All teams in Major League Baseball reach a point in their season when they decide to shift their focus from the present to the future.
For most teams, this is sometime in July or August, when they have fallen far enough back in the pennant race to delay their hopes at a World Series ring.
For the Baltimore Orioles, it’s almost better to start thinking about the future now. That way you can pay less attention to the present.
That may seem harsh, but it’s a sentiment that comes with fourteen straight losing seasons, and four straight last-place finishes in the AL East.
New GM Dan Duquette has had a quiet offseason, and the only significant difference between this team and last year’s team is the departure of starting pitcher Jeremy Guthrie. Guthrie was nothing special, but by Orioles’ standards he was an experienced and successful starter, something they still desperately need.
The division has not gotten any easier, and it seems like Duquette is allowing the minor league talent to develop before he allocates any serious resources to free agents or trades. Several young players will likely get an opportunity to play for manager Buck Showalter before this season is over, as Duquette measures what he has in place and decides what the team still needs for the future.
These are the five prospects in the Orioles’ farm system most likely to get called up at some point this season. They are not necessarily the five most promising players, just the five I think you’re most likely to see at Camden Yards in 2012.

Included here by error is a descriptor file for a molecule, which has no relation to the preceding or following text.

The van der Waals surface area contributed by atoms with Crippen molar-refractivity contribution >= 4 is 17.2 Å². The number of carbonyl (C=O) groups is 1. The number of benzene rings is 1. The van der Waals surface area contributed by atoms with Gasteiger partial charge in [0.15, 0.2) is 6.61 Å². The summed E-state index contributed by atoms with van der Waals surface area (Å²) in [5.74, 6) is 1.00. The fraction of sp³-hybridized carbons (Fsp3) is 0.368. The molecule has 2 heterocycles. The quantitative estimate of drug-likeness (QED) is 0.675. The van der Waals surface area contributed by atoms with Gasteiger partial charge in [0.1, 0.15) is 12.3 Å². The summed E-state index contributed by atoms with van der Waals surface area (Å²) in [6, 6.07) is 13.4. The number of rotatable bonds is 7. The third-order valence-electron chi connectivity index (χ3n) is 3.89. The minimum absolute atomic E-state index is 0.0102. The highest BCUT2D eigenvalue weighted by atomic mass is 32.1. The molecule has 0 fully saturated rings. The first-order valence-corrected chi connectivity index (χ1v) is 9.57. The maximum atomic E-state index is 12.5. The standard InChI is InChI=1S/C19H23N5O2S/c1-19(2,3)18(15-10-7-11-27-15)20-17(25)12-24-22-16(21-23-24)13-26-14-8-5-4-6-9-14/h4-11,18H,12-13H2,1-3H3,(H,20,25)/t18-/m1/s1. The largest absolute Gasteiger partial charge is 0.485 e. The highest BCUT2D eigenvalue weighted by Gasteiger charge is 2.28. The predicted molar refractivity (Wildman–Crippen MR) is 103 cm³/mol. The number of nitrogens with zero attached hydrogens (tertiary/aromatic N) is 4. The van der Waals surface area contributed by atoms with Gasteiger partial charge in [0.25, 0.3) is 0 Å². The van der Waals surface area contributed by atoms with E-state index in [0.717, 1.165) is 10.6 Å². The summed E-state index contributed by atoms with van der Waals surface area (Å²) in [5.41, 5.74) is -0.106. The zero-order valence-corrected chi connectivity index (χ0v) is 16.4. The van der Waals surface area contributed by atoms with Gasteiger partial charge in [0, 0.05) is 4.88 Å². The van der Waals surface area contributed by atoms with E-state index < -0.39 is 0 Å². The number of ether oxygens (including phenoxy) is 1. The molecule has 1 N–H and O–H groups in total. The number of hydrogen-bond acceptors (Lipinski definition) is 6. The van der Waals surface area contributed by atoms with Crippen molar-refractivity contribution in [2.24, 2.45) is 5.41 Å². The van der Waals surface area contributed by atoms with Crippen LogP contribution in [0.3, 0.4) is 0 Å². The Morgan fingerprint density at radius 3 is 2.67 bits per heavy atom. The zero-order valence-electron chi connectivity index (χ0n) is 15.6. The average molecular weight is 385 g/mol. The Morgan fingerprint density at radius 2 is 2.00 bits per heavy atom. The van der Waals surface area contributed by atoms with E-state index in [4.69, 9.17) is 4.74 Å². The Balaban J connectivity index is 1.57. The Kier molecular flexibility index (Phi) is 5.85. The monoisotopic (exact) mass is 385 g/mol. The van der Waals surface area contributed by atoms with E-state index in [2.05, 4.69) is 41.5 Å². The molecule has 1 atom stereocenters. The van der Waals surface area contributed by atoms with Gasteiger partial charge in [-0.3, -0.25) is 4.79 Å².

The Orioles drafted Machado third overall in 2010. Machado drew some potentially unfair comparisons to Alex Rodriguez, being a tall shortstop playing in Miami, but he does have the tools to be a terrific infielder for the Orioles.
Machado started the 2012 season as the No. 11 prospect in the league, as ranked by Baseball America. He plays the field well, has a strong arm, and shows the ability to hit for average and power.
In 2011, he played 38 games in Single-A Delmarva, and then played 63 games with the higher level Single-A+ team in Frederick. His performance was mediocre—a .257 average, 11 homers, 50 RBI and 11 steals in those 101 games—but he was battling a knee injury that sidelined him for a month.
Machado has real major league talent and he’s still only 19 years old. It wouldn’t surprise me to see the Orioles bring him up this year, even if only for a few games. Machado has plenty of time to develop, and if he does come up, nobody should read too much into his performance at such a young age.
If there is one thing the Orioles need, it’s starting pitching. Brian Matusz’s disappointing 2011 season and the departure of Guthrie leaves massive holes in the rotation, which now depends on the development of young, unproven starters like Matusz, Chris Tillman and Zach Britton.
Baltimore drafted Bundy out of high school with the fourth overall pick in the 2011 draft as a can’t-miss pitching prospect, and he has already impressed at spring training this year.
As a senior at Owasso High School in Oklahoma, Bundy went 11-0 with a 0.20 ERA and 158 strikeouts in 71 innings. He has reportedly been clocked at 100 mph, but scouts also noticed his devastating breaking ball and his effective changeup, something you won’t often see at such a young age.